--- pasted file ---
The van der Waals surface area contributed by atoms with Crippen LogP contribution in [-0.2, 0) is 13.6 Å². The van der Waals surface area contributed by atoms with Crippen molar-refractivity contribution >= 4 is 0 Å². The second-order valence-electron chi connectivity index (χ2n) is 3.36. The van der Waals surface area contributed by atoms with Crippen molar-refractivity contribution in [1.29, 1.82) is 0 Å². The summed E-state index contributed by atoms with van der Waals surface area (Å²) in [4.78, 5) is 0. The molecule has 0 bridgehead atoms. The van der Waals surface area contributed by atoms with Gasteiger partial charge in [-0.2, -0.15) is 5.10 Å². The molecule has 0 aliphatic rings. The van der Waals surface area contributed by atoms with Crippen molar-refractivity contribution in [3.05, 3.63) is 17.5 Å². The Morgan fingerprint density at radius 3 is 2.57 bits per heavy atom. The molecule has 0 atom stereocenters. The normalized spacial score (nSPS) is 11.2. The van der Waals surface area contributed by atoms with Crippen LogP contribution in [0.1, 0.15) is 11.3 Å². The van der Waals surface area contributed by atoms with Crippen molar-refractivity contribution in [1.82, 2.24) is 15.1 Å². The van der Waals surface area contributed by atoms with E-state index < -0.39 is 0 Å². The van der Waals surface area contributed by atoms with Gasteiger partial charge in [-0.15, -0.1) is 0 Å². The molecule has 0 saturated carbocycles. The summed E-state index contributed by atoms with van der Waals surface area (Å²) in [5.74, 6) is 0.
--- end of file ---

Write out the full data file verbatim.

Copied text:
The van der Waals surface area contributed by atoms with Crippen LogP contribution in [-0.2, 0) is 13.6 Å². The van der Waals surface area contributed by atoms with Crippen molar-refractivity contribution >= 4 is 0 Å². The second-order valence-electron chi connectivity index (χ2n) is 3.36. The van der Waals surface area contributed by atoms with Crippen molar-refractivity contribution in [1.29, 1.82) is 0 Å². The summed E-state index contributed by atoms with van der Waals surface area (Å²) in [4.78, 5) is 0. The molecule has 0 bridgehead atoms. The van der Waals surface area contributed by atoms with Gasteiger partial charge in [-0.2, -0.15) is 5.10 Å². The molecule has 0 aliphatic rings. The van der Waals surface area contributed by atoms with Crippen molar-refractivity contribution in [3.05, 3.63) is 17.5 Å². The Morgan fingerprint density at radius 3 is 2.57 bits per heavy atom. The molecule has 0 atom stereocenters. The normalized spacial score (nSPS) is 11.2. The van der Waals surface area contributed by atoms with Crippen LogP contribution in [0.1, 0.15) is 11.3 Å². The van der Waals surface area contributed by atoms with Crippen molar-refractivity contribution in [1.82, 2.24) is 15.1 Å². The van der Waals surface area contributed by atoms with E-state index < -0.39 is 0 Å². The van der Waals surface area contributed by atoms with Gasteiger partial charge in [-0.15, -0.1) is 0 Å². The molecule has 0 saturated carbocycles. The summed E-state index contributed by atoms with van der Waals surface area (Å²) in [5.74, 6) is 0.